Brad Dodge: I think the key to that question is the word integrated, and we help our clients understand what communications is in today’s world order—the speed and diversity through which we receive information—is not consumed the same way it was when we started the business 10 years ago. There was barely an Internet, there definitely wasn’t social media and magazines were all the rage. Today, there are so many venues to get information from, and we help people understand that they need to be engaged in all types of communication venues to get your message out. So, just pick one thing like doing a webinar—there are dozens of ways you can make your market and your followers and your audience and clients aware that’s coming up. The more types of communications vehicles you use to promote an event, the better results you’re going to get from your investment in PR and marketing.
Question 4: What are your goals for the next 10 years for Dodge?
strong>Brad Dodge: I think we know now that the business is well-established—we have 30 employees now—and we understand what the opportunity is. We understand where we can get better, where our strengths are and how we can distinguish ourselves from competition. We have a plan that says there is going to be a great need for our types of services in the B2B healthcare industry for a long time. That’s because of all the visibility that healthcare has at the federal and global level. There will be a lot of need for what we’re doing.
The business model has been proven and now our challenge is to execute it. We have a 10 year business plan in place that has us growing to a certain size, and we just want to continue to build on the success we have and continue to grow the way we’re growing now. We realize we are going to have to go into some adjunct markets such as a bigger expansion into medical devices or medical providers or general technology. We know there’s an opportunity for a lot of growth, and we need to approach it systematically with the best practices we have developed so far.
Question 5: What are some of the most memorable moments of Dodge’s history?
Brad Dodge: You know, I think it’s every time we have some sort of a milestone. Just having moved into this office space that we’re in now was a pretty momentous occasion. It caused us to reflect for the past years we were in the other office location and what it was like when we moved in there. It also helps us look forward as to what it will be once we settle into this space. That’s kind of one of the times that you look at it—every time you move your office.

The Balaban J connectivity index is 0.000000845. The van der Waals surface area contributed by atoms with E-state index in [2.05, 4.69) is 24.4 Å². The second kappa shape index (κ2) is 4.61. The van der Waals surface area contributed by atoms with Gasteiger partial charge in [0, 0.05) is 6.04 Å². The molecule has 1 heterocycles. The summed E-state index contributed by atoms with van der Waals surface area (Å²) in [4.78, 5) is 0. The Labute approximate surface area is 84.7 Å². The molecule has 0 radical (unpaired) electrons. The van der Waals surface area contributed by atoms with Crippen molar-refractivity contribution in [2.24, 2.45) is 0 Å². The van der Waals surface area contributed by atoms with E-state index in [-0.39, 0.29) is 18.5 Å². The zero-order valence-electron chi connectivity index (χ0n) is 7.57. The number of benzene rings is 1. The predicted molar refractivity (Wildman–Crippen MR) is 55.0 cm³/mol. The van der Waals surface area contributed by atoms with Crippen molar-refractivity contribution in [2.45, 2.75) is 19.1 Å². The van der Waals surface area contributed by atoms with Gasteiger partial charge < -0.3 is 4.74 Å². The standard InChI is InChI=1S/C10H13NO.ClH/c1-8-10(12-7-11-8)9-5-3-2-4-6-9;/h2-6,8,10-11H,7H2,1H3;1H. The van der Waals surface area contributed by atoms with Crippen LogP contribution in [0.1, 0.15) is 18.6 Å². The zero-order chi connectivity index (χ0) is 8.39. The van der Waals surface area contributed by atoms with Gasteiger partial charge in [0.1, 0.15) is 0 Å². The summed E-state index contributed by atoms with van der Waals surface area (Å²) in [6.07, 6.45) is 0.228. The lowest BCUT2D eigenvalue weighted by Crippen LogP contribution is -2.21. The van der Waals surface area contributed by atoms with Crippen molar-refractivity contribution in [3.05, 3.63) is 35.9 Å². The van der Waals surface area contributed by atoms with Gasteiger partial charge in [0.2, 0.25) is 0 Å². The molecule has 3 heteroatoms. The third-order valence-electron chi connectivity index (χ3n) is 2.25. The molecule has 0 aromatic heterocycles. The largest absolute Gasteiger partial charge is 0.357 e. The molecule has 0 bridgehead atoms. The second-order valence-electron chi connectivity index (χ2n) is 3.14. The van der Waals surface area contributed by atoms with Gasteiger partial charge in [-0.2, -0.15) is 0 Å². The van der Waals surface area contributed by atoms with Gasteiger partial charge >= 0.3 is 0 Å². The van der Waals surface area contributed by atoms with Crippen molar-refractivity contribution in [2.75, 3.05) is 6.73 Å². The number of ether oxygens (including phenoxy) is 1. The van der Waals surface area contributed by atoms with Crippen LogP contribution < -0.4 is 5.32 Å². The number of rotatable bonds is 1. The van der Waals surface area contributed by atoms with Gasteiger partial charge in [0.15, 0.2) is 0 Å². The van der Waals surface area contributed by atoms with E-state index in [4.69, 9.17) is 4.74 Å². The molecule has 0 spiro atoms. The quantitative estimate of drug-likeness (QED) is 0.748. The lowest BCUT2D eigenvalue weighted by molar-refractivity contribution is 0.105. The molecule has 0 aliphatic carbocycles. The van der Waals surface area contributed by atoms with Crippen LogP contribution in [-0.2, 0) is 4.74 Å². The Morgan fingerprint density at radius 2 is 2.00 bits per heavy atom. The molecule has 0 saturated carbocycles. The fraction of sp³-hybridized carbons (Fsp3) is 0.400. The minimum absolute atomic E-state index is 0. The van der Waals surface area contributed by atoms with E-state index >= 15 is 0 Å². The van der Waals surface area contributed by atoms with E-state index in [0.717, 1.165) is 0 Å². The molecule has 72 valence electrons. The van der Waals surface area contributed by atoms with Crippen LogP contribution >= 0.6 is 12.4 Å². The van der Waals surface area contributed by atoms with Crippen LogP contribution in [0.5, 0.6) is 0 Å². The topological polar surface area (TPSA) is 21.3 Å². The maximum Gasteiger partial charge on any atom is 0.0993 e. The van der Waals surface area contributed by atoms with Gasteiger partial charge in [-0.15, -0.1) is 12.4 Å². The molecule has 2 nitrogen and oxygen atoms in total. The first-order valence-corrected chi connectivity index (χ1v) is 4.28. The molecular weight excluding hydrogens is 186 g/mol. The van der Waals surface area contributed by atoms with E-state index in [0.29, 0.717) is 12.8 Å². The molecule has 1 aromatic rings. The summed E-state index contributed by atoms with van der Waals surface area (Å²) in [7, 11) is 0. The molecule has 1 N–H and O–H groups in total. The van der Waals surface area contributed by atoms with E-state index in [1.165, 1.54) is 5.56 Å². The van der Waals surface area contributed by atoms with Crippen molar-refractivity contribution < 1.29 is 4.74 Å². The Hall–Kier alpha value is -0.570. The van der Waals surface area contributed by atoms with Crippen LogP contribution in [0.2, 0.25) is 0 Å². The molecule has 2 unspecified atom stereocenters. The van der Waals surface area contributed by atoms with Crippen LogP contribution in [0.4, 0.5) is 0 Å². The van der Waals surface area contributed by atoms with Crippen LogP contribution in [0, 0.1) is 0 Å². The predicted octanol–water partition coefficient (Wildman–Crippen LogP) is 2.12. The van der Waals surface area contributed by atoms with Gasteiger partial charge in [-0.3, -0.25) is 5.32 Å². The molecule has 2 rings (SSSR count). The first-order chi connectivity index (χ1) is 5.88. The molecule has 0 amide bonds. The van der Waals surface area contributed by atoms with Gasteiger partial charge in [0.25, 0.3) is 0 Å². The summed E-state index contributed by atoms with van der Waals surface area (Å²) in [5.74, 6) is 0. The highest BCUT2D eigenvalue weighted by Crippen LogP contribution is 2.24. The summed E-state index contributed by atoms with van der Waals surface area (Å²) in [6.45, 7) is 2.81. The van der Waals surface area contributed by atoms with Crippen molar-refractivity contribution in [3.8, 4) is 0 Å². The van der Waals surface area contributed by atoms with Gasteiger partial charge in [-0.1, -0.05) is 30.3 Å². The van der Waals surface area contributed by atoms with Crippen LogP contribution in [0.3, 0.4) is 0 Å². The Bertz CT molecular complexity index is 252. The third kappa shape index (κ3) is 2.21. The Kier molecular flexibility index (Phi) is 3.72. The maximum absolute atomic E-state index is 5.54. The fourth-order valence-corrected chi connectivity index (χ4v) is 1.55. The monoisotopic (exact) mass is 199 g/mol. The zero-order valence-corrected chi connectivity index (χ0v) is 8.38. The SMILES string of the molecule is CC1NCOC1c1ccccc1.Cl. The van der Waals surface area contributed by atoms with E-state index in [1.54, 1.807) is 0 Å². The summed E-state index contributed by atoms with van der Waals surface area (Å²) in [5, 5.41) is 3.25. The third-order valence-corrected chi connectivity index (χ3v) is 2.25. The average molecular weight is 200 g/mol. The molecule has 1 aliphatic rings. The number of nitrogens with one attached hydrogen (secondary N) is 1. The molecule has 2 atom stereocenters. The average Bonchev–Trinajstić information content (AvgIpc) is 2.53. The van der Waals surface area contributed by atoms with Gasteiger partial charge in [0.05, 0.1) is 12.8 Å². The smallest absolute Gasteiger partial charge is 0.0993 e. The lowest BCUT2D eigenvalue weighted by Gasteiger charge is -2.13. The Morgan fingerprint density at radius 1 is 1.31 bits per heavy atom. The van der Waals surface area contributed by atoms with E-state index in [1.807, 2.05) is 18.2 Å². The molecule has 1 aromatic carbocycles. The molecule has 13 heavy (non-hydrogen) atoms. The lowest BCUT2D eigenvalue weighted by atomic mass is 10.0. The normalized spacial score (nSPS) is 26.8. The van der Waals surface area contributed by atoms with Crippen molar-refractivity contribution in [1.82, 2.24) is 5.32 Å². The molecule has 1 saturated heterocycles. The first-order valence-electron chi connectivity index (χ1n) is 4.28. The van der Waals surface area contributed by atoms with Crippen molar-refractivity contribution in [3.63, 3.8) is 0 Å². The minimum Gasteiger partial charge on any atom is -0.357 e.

It’s also interesting to look at the employee list from awhile ago. I’m so fortunate to have a really awesome group of people who work in the company because it’s not an easy business to be in. Healthcare and technology are pretty heady business, and for someone to thrive in an environment where they have to have an understanding in healthcare and technology and a domain expertise in integrated communications as well as the fortitude to manage multiple brands at the same time—which is the definition of an agency—really requires a different breed and a stellar person. That’s what we’ve built over the years—employees who have those skill sets. It’s really awesome to work with people who are so competent and capable, and I look back and say, “Wow, the days before we had this employee or the days before we had that employee,” are the momentous times. I think about having first started a relationship with those employees and now they are really part of the fabric of the organization.
There’s also been a lot of trips—the standard conferences like HIMSS, MGMA and AMGA—where we connect with hundreds of people we’ve worked with as clients, vendors, editors or ad reps. It’s so much fun to do an event like that and connect with all types of people. It’s one of the things I look forward to all of the time—going to events and seeing people I haven’t seen in over a year and seeing them face-to-face to have some good social time together and really reconnect.
I think there are a lot of momentous times that I remember at the agency, but they are usually celebrating the people or the milestones, and that’s what make it a momentous event.